Founder, 3A Law Management
STORY: Caroline Cox
Helping lawyers make more money by doing less work seems like a lofty promise. But that’s exactly what Alvaro A. Arauz delivers. And with clients in more than 35 states, he’s clearly on to something. As founder of 3A Law Management in Midtown, he and his eight employees work with law firms across the country to improve their operations, marketing, business practices and more. He’s also launching a website for online consulting subscriptions in the fall. But with plans to become a doctor and then a writing teacher, Arauz, who lives in East Cobb, says he never expected this to be his career. Now with a booming business and a day-to-day that doesn’t feel like work, it’s safe to say he’s found his calling.
How did you go from graduating with an English degree to working with attorneys and law firms?
I was studying medicine in Brazil, but then I realized it was not for me. So I went to Cambridge [in the UK] and studied British Literature, started a screenwriting program, and I was going to get an MFA in creative writing and be a teacher. I was back in Atlanta, bartending and applying to MFA programs, and I met this guy who was a law student at Emory. He said, ‘Somebody needs to review the boilerplate language for this law firm.’ I’d been [helping manage] my dad’s medical clinics since I was 10, so I got in there and was like, ‘Why are you doing this?’ and ‘Why aren’t you doing that?’ They went from 12 years in practice with $200,000 in revenue to $1 million in three years to $5 million in five. They opened four offices, and the owner retired at 40. I just fell into it.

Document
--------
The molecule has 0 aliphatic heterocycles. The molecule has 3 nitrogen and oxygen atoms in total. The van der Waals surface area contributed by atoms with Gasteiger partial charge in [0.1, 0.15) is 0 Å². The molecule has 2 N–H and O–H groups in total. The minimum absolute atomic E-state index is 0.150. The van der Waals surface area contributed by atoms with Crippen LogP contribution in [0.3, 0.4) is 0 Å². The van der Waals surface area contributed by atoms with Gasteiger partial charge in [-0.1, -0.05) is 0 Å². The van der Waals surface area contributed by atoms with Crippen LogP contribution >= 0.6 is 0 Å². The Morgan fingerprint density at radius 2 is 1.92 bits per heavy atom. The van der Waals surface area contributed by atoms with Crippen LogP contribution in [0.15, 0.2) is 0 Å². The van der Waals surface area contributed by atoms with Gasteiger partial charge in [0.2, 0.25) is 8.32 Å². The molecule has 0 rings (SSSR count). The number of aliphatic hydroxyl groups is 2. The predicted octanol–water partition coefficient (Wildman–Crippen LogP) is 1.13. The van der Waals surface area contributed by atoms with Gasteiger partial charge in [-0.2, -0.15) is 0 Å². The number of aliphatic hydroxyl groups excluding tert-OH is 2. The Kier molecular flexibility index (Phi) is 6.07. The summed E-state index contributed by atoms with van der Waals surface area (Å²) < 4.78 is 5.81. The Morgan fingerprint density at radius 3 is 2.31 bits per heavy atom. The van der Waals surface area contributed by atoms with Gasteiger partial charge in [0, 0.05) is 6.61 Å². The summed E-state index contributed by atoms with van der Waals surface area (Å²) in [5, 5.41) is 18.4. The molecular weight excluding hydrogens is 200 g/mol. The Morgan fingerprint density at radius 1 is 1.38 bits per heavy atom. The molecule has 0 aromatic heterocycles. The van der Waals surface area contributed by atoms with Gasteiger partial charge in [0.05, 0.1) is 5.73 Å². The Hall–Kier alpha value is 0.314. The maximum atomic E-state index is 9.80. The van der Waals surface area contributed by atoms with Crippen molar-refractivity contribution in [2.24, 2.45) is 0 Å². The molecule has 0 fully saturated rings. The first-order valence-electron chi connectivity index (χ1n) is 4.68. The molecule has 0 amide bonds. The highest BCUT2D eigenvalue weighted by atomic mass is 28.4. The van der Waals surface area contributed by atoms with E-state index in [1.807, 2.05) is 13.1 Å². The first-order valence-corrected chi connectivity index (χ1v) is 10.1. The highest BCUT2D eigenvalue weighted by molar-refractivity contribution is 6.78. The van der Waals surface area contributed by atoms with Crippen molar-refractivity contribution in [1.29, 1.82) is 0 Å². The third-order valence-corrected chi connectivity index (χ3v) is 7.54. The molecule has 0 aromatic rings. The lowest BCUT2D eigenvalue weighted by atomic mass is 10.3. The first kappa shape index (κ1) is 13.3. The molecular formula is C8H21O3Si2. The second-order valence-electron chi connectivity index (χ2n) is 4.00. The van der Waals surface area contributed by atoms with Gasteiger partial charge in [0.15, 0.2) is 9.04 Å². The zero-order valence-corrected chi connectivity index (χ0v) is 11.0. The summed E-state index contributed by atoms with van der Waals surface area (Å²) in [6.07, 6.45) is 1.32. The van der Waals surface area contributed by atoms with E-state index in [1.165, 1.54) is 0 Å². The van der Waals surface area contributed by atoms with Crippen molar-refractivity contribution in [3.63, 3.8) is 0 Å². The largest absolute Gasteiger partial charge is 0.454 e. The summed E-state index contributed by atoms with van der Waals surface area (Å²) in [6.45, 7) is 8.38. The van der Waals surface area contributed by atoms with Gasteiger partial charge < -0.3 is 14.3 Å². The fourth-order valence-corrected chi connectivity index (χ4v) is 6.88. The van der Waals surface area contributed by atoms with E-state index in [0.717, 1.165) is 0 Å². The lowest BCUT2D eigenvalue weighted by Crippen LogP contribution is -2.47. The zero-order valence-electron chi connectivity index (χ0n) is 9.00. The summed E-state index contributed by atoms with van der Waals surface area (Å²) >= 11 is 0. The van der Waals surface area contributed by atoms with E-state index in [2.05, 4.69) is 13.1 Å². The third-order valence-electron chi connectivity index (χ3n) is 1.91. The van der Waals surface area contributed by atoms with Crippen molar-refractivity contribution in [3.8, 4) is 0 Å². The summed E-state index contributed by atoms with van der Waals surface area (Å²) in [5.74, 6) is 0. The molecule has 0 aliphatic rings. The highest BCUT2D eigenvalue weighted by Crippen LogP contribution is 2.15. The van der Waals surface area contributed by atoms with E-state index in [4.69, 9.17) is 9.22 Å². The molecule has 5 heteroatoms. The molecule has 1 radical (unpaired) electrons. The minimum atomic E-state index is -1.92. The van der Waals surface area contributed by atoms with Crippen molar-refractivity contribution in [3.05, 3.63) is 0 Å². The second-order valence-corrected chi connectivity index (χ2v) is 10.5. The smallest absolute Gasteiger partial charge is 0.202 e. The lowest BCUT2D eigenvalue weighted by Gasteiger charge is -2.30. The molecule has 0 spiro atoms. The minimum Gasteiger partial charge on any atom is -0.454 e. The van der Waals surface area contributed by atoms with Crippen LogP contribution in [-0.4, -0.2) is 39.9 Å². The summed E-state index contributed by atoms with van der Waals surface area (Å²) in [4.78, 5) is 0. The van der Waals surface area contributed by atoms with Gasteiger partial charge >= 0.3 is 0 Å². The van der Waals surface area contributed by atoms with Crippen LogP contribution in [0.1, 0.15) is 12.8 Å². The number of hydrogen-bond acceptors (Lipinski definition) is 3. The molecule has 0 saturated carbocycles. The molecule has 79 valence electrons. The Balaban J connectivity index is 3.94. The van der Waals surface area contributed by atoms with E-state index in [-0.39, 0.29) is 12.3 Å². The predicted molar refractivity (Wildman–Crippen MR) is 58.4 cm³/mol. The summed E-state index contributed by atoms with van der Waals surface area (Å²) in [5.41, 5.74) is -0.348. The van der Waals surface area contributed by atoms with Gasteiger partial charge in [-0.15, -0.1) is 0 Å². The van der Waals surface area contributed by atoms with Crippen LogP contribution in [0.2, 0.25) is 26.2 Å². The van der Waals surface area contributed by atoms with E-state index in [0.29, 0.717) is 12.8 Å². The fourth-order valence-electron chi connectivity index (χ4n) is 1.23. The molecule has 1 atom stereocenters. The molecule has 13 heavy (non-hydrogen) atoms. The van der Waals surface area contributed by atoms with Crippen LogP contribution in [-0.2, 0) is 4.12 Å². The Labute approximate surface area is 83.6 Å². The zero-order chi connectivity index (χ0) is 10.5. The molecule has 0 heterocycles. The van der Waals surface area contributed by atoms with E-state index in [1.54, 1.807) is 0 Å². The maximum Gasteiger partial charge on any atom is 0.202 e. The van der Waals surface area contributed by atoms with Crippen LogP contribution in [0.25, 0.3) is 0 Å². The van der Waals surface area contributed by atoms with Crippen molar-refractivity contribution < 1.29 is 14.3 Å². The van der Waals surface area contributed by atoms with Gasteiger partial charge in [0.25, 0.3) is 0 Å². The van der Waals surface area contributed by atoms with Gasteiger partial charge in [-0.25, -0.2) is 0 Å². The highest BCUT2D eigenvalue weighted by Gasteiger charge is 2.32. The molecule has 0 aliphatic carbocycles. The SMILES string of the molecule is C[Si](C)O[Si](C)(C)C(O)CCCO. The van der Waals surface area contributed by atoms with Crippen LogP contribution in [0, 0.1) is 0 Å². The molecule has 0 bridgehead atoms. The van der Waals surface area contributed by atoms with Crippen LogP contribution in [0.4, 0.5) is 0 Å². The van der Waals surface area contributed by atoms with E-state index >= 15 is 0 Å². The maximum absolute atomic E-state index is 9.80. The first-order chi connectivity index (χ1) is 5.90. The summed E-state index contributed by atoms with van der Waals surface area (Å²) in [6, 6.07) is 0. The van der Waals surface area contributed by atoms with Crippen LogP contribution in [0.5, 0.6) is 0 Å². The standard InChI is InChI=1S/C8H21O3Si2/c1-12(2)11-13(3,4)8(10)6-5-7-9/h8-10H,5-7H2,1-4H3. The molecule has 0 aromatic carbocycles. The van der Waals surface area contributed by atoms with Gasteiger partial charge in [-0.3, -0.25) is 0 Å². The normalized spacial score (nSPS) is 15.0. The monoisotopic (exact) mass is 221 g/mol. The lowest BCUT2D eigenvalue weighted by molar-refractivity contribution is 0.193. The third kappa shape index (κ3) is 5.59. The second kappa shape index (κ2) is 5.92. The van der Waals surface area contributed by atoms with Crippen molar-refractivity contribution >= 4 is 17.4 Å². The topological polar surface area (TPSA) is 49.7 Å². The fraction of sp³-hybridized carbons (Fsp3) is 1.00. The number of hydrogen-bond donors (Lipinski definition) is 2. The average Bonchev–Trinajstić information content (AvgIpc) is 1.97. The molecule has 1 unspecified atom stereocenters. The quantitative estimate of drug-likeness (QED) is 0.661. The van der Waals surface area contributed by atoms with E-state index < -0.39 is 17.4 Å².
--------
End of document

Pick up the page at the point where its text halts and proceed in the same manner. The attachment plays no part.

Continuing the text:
What have been your secrets for success?
Accountability: You have to make sure you do what you say you’re going to do. And you have to like what you’re doing. The lawyers I work with have to be forward-thinking and open. I’m honest. I tell them what I think, and they appreciate that. Also, being specific to a target audience. I’ve been offered a lot of money by doctors or CPAs, but I stick to lawyers.
How does tech play into what you do?
I help lawyers be efficient: “Don’t do things in 12 steps; do them in two. Don’t spend three hours on this; spend a few minutes.” These days, you can automate a lot of your steps. If you want an email to go out in 15 days, you can automate that. Technology is almost like an employee. If you automate [tasks], you have consistent brand quality.
What’s been a highlight of your career so far?
This year has been a highlight. We opened a San Francisco office, and we’re opening in D.C. in July. I got asked to be an adjunct at UGA—I’m the only non-lawyer [instructor] there. It will start on August 14, a two-hour class once a week in Athens on solo and small-firm practice management. I’m also writing a DIY practice management book for law firms, since nothing has been updated on the subject in over a decade. I wanted it out by fall, but now it’s looking like January. It will be available through Amazon.
What are your favorite places to go in Atlanta when you’re not working?
I have floor seats for the Hawks, so that’s my favorite place if there’s a game. Nothing’s gonna beat that. SkyLounge above the Glenn Hotel downtown if it’s a nice night out. And I mountain bike three to four times a week. I like the Sope Creek and the Cochran trails (along the Chattahoochee River near Marietta).
How does giving back play into your life?
It’s always been [important to me]. My high school in Tampa was an all-boys select school, and we had to perform a certain number of hours of community [service]. The minimum was 60 or something, and I did 1,700, because it just felt good. Giving back was always important to me. I’ve been on eight nonprofit boards. It’s important because it doesn’t feel like work.